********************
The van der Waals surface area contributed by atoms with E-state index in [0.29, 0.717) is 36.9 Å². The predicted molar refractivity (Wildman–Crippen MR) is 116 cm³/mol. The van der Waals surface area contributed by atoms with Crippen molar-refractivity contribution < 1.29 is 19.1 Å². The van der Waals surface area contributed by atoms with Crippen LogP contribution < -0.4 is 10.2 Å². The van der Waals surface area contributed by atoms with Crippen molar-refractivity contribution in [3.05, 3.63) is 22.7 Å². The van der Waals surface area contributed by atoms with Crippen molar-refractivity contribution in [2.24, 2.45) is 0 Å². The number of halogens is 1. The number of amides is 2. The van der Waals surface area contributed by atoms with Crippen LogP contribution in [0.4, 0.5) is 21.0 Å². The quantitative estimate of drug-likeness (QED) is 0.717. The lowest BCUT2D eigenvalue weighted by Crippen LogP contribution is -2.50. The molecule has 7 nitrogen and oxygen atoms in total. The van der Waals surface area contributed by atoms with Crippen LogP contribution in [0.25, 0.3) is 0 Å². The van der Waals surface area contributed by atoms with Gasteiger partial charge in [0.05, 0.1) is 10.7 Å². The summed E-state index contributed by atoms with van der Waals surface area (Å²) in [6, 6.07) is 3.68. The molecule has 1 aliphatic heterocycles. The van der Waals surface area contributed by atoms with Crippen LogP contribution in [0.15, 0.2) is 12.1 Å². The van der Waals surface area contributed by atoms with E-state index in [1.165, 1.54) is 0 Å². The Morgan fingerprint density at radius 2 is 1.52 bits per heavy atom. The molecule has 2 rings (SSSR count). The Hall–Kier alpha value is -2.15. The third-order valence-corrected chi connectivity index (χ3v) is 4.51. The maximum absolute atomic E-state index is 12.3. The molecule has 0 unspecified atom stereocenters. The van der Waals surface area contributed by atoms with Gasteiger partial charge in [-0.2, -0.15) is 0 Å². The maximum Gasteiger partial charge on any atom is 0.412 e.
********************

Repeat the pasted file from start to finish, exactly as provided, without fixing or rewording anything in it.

The van der Waals surface area contributed by atoms with E-state index in [0.29, 0.717) is 36.9 Å². The predicted molar refractivity (Wildman–Crippen MR) is 116 cm³/mol. The van der Waals surface area contributed by atoms with Crippen molar-refractivity contribution < 1.29 is 19.1 Å². The van der Waals surface area contributed by atoms with Crippen LogP contribution < -0.4 is 10.2 Å². The van der Waals surface area contributed by atoms with Crippen molar-refractivity contribution in [3.05, 3.63) is 22.7 Å². The van der Waals surface area contributed by atoms with Crippen molar-refractivity contribution in [2.24, 2.45) is 0 Å². The number of halogens is 1. The number of amides is 2. The van der Waals surface area contributed by atoms with Crippen LogP contribution in [0.4, 0.5) is 21.0 Å². The quantitative estimate of drug-likeness (QED) is 0.717. The lowest BCUT2D eigenvalue weighted by Crippen LogP contribution is -2.50. The molecule has 7 nitrogen and oxygen atoms in total. The van der Waals surface area contributed by atoms with Crippen LogP contribution in [0.25, 0.3) is 0 Å². The van der Waals surface area contributed by atoms with Gasteiger partial charge in [0.05, 0.1) is 10.7 Å². The summed E-state index contributed by atoms with van der Waals surface area (Å²) in [6, 6.07) is 3.68. The molecule has 1 aliphatic heterocycles. The van der Waals surface area contributed by atoms with Crippen LogP contribution in [0.15, 0.2) is 12.1 Å². The van der Waals surface area contributed by atoms with E-state index in [1.165, 1.54) is 0 Å². The Morgan fingerprint density at radius 2 is 1.52 bits per heavy atom. The molecule has 2 rings (SSSR count). The Hall–Kier alpha value is -2.15. The third-order valence-corrected chi connectivity index (χ3v) is 4.51. The maximum absolute atomic E-state index is 12.3. The molecule has 0 unspecified atom stereocenters. The van der Waals surface area contributed by atoms with Gasteiger partial charge in [-0.2, -0.15) is 0 Å². The maximum Gasteiger partial charge on any atom is 0.412 e.